To complete the picture, less than three years ago the values obtained for heavy metals in water samples from the communities of Bácum, Pueblo Yaqui and Quetchehueca exceeded what is allowed by the Official Mexican Standard. The presence of organochlorine pesticides such as malathion and methyl parathion in the drainage water of the last two agricultural communities was also confirmed.
According to various and accredited studies, chronic exposure even at low doses to pesticides causes serious damage to human health related to the appearance of cancers, chromosomal alterations, congenital malformations, disorders of the nervous system and disorders of the endocrine system, among others. . Until very recently and without much conviction, some governmental and educational institutions, pressured by public opinion, have dedicated themselves to research, inform and train in addition to creating special garbage cans for poisoned containers, under the protection of the idea of the safe use of pesticides. The problem is that this idea is unfounded: neither as a farm worker nor as a dweller in rural areas nor as a consumer of the products of industrial agriculture can you be safe from agricultural poisons. Once spread, pesticides contaminate rivers, water tables, coasts, air, soil, and food.
Human exposure occurs through inhalation, ingestion, and contact. Every year three million severe poisonings by agrochemicals occur in the world and as a result of them at least 300 thousand people die. 99 percent of these deaths occur in subordinate countries.
Nobel for the Green Revolution
All this environmental and human disaster contradictorily produced a Nobel Peace Prize, in the figure of Norman Ernest Borlaug, the American researcher with whose wheat genetic improvement techniques, developed in experimental fields financed by the Mexican government - in this case the Center Northwest Agricultural Research Department, in the heart of the Yaqui Valley, became the center of the Green Revolution. It was the new model of agricultural production promoted since the mid-20th century for the expansion of agribusiness from the intensive use of hybrid seeds, chemical fertilizers, pesticides and extensive mechanization of the field.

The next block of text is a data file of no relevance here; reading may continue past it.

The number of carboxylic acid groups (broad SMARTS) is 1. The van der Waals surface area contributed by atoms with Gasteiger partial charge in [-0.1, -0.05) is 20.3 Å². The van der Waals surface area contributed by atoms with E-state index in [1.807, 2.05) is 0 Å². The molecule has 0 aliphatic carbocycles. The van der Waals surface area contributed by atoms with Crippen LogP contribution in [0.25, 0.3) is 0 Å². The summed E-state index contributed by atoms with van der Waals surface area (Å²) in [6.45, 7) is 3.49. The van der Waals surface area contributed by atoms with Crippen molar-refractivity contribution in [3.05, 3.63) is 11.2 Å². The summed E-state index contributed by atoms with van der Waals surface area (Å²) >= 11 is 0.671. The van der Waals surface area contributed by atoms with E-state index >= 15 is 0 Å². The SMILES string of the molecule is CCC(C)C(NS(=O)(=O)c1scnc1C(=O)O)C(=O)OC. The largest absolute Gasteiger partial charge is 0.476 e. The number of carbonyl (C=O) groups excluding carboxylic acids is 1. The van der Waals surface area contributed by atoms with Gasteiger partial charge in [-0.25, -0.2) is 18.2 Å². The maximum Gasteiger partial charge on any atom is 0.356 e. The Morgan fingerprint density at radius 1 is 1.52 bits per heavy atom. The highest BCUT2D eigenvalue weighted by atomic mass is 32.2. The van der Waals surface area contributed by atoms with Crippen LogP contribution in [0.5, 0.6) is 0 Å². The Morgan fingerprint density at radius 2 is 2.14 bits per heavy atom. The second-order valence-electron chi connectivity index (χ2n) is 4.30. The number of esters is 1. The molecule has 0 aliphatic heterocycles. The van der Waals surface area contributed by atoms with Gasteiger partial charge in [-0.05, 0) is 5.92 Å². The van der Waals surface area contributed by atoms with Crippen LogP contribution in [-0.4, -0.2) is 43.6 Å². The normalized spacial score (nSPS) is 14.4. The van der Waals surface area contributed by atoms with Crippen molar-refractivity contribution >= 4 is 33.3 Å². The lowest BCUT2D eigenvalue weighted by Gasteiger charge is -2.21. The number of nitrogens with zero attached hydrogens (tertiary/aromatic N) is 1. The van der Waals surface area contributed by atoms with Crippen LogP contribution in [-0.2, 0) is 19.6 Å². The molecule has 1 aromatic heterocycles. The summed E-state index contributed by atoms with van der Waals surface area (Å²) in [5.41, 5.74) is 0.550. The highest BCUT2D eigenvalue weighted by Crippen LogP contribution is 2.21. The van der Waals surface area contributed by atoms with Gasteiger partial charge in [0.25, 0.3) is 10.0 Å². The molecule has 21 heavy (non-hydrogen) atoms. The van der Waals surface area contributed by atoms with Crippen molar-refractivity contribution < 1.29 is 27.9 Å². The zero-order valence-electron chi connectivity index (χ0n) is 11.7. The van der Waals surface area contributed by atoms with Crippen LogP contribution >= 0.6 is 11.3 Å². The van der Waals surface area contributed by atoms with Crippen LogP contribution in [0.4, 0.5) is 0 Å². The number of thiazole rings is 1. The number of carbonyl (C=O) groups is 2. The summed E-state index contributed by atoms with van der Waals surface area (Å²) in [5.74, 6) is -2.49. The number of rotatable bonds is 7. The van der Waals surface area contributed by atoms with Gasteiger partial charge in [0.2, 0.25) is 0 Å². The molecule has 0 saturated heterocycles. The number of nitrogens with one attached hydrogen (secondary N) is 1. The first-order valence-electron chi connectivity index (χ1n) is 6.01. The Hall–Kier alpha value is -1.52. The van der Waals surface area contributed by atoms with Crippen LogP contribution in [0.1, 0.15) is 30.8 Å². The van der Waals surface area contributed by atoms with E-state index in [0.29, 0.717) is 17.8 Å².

When World War II ended, this was the route imposed by the military industrial complex to maintain its hefty profits. Explosives were turned into nitrogen fertilizers, deadly gases into pesticides, and war tanks into tractors. Since then, the use of pesticides has spread intensely in agriculture with the justification that the increase in yields would lead to an end to hunger. But its use also extended in industry, in homes and even in public health campaigns to combat diseases such as malaria.
Agribusiness generated mentality, expanded monoculture, favored land concentration, and consolidated the political power of large producers. It also increased the exploitation of labor, rural-city migration and rural unemployment. Simultaneously, it increased the capitalist profit of the large rural landowners and the transnational corporations of the chemical, metallurgical and biotechnological industries involved. From the beginning it had strong support from the governmental apparatus and scientific and technological institutions, as a norm imposed worldwide to subsidize multinational companies with public money.
Hand in hand with the myth of the Agrotitanes, supposed pioneers of the opening of the valley to irrigation and cultivation, the figure of Borlaug grew to be a kind of lay saint of the great Sonoran farmers, with streets, statues and tributes in his name . I asked Borlaug not many years before the end of his long existence if the Green Revolution could keep the promise of ending hunger. He admitted that the limit of increasing yields had been reached in this way and said that it was necessary to face the problem with political decisions. It was in the early 1990s.
Today it could not be clearer that the solutions to the food crisis are not technological but depend on a radical transformation in the patterns of food production, distribution and consumption. But Borlaug did not consider important the environmental damage of pesticides linked to the technological package of his revolution. As a result of the model, there are now about 20 large agrochemical manufacturing industries in the world, with a sales volume that exceeds 40 billion dollars per year and a production of 2.5 million tons of poison. The main companies taking over the market are Syngenta, Bayer, Monsanto, Dow Agrosciences and Du Pont.